The spectacular Asia Writes Project has reprinted two poems from my 2008 collection, Witchcraft. You can read “Scratch” and “Kumpi (The Work Of The Oracle)” here.
In the two years I’ve been writing this column, I’ve tried to be honest. I’ve tried to share my life in ways that might be meaningful to strangers. I’ve written about things that might be controversial, if not in themselves then in their autobiographical quality – depression, death, violence, desire. While writers’ block might have resulted occasionally in pieces I can best defend by quoting Maugham – “Only a mediocre writer is always at his best” – never have I known exactly what I had to write about and yet felt so sickened, fearful or bereft at the thought.
How many ways can I tell you this story?
I can tell you the facts: two weeks ago, a close friend of mine was sedated, taken into custody on false claims, and detained in a mental ward where he was sexually abused and improperly diagnosed. I can tell you that this was orchestrated by collusion between his family (who had disowned him months earlier), the hospital, and the police. I can tell you, so that you don’t write to me with information that can’t be used, that this happened in another country, with a different set of laws.
I can tell you about the distance, about the bafflement and panic that ensues upon receiving an alarming text, from a number that cannot be reached afterward.
I can tell you again about human circuitry, the connectivity I always feel to my dearest ones, and how it came alive. I was the first person he texted with his last cents of phone credit – and the only one who came through. All the way from here, I tracked him down. The activist who advised him on his rights, the social worker whose care he is under now, the writer who helped him get down the unspeakable in a police report – every person came through me. (“You texted INDIA?” he was asked over and over, once he was released and seeking legal aid, and in his typically dramatic way, he said, “I was semi-sedated and even then I knew the best help I could find was half a world away, but the closest thing to home”.)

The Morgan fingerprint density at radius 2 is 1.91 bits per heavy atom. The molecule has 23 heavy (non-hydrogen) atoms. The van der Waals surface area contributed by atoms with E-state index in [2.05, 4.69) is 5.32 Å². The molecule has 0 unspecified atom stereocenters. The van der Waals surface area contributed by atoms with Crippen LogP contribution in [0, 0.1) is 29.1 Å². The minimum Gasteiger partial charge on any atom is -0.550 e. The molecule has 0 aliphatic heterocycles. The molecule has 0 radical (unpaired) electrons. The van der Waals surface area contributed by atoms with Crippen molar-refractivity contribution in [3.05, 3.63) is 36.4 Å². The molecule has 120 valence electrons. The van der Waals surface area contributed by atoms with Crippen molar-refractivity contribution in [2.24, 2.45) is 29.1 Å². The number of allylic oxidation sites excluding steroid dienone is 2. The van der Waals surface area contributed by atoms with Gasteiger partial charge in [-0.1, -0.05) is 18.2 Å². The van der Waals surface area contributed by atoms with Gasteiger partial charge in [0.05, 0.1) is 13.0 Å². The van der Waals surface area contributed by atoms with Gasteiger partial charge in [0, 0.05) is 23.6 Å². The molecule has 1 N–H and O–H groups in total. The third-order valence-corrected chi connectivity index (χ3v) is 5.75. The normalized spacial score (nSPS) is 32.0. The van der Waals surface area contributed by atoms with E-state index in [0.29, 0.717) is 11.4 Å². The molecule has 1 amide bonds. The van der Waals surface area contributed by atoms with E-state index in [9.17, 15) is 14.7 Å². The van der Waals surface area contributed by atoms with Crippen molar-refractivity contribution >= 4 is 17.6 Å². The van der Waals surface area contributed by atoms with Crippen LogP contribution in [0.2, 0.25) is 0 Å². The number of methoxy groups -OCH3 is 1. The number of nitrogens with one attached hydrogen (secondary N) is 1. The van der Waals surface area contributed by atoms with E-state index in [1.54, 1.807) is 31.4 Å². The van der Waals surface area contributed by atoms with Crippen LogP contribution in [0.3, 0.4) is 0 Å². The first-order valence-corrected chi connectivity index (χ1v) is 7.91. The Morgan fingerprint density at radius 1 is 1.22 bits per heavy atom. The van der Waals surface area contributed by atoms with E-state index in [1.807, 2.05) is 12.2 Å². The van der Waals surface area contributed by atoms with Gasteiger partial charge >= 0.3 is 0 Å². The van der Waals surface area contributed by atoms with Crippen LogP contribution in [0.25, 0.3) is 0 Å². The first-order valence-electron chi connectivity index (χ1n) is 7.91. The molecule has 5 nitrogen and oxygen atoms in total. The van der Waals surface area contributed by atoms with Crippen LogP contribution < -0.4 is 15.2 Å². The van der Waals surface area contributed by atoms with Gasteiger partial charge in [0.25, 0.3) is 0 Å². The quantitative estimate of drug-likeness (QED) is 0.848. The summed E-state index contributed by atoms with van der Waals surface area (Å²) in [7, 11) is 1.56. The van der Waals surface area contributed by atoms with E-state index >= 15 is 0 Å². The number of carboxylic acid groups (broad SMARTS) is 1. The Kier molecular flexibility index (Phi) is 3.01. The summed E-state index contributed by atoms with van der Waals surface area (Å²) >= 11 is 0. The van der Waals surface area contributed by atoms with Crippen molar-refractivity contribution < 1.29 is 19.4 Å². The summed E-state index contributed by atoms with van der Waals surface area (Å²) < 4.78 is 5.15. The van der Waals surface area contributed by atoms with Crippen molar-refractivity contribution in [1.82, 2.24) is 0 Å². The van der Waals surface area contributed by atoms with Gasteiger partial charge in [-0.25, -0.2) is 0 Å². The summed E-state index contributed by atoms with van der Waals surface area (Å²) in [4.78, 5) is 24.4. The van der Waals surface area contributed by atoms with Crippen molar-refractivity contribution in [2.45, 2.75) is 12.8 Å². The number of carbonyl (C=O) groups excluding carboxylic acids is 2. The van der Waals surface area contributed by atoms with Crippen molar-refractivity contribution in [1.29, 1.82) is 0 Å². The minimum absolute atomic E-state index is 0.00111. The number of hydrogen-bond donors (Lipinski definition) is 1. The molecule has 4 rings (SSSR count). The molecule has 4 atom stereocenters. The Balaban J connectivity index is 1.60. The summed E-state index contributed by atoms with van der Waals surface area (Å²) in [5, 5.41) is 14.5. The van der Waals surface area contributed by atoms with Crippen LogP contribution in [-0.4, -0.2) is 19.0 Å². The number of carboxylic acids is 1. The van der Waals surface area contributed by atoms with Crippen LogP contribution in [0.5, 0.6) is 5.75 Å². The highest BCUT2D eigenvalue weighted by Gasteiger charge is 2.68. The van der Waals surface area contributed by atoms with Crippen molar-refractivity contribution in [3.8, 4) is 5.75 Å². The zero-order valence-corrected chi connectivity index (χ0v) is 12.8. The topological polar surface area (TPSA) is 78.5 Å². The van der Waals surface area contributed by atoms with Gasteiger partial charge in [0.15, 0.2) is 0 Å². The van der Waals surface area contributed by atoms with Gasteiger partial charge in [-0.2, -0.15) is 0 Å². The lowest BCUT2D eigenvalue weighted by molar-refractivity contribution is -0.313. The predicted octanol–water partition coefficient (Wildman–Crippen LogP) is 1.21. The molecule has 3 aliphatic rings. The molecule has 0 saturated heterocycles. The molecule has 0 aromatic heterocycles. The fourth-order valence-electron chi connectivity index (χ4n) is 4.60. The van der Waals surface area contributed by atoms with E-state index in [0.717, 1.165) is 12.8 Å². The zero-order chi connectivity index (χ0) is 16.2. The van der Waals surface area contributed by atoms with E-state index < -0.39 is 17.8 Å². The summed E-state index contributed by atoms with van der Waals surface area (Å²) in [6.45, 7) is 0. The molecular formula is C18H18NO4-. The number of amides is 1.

I can tell you about the complexity of emotions that come with being in a situation like this, struggling to protect someone very far away. The uncertainty over what to write – and whether to. The gratitude at the help that arrived. The dismay at how eager people are to turn a person into a poster boy. The outrage at Dr. Siras’s suicide, so closely timed to my friend’s own persecution, and for the same reasons why his family turned against him. The chills I still get thinking of how much hinged on me receiving that one text and taking it seriously. The disgust. The anger. The fear.
How many ways can I tell you this story? Trying to tell it at all cleaves me – do I conceal in poetry, rage in polemic, inform as a journalist, or tell it like I just have – a story about which I am only one part, one participant.
How many ways can I tell you this story? Is it enough to say: these unspeakable things are no story. This is reality. My friend has a witness to the world. There are others who have no such testimony.
An edited version appeared in The New Indian Express. “The Venus Flytrap” is my column in the Zeitgeist supplement. Previous columns can be found here.
“There’s a beautiful photo of Marilyn reading James Joyce’s Ulysses. She liked Joyce and Dostoevsky and Rilke. Everyone made fun of that. Once, Marilyn was chucked into a loony bin, like Sylvia, like Mary McCarthy, like Carson McCullers, like apparently most women artists and icons. Marilyn and Sylvia and the others were always feeling lonely and unloved and un-rescued, to hear it told in history. They were mooning over sexy older men. Fame or beauty or poetry or brilliance or icon status never seemed to save them. Arthur Schlesinger described Marilyn as exquisite, beguiling, and desperate. Maybe I will someday come across an account of a straight male icon, a writer, a David Mamet or an Arthur Miller, or one of the ones who went nuts, a genius who shot himself or gassed himself, and it will describe him as “desperate.” But I doubt it.”